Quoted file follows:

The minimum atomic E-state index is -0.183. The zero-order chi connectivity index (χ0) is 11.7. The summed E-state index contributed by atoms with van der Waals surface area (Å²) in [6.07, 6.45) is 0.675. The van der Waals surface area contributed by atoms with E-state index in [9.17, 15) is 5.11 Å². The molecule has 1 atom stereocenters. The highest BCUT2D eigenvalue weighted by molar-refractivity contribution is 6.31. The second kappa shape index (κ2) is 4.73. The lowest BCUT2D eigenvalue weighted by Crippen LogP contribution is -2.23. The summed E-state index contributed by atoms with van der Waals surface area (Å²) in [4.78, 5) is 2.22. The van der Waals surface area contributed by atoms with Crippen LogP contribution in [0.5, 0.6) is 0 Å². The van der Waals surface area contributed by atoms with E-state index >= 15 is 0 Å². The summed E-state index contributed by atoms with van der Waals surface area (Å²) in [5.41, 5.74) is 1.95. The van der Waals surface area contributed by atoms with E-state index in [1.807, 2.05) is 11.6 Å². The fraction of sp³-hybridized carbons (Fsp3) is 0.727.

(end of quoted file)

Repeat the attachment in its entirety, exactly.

The minimum atomic E-state index is -0.183. The zero-order chi connectivity index (χ0) is 11.7. The summed E-state index contributed by atoms with van der Waals surface area (Å²) in [6.07, 6.45) is 0.675. The van der Waals surface area contributed by atoms with E-state index in [9.17, 15) is 5.11 Å². The molecule has 1 atom stereocenters. The highest BCUT2D eigenvalue weighted by molar-refractivity contribution is 6.31. The second kappa shape index (κ2) is 4.73. The lowest BCUT2D eigenvalue weighted by Crippen LogP contribution is -2.23. The summed E-state index contributed by atoms with van der Waals surface area (Å²) in [4.78, 5) is 2.22. The van der Waals surface area contributed by atoms with Crippen LogP contribution in [0.5, 0.6) is 0 Å². The van der Waals surface area contributed by atoms with E-state index >= 15 is 0 Å². The summed E-state index contributed by atoms with van der Waals surface area (Å²) in [5.41, 5.74) is 1.95. The van der Waals surface area contributed by atoms with E-state index in [1.807, 2.05) is 11.6 Å². The fraction of sp³-hybridized carbons (Fsp3) is 0.727.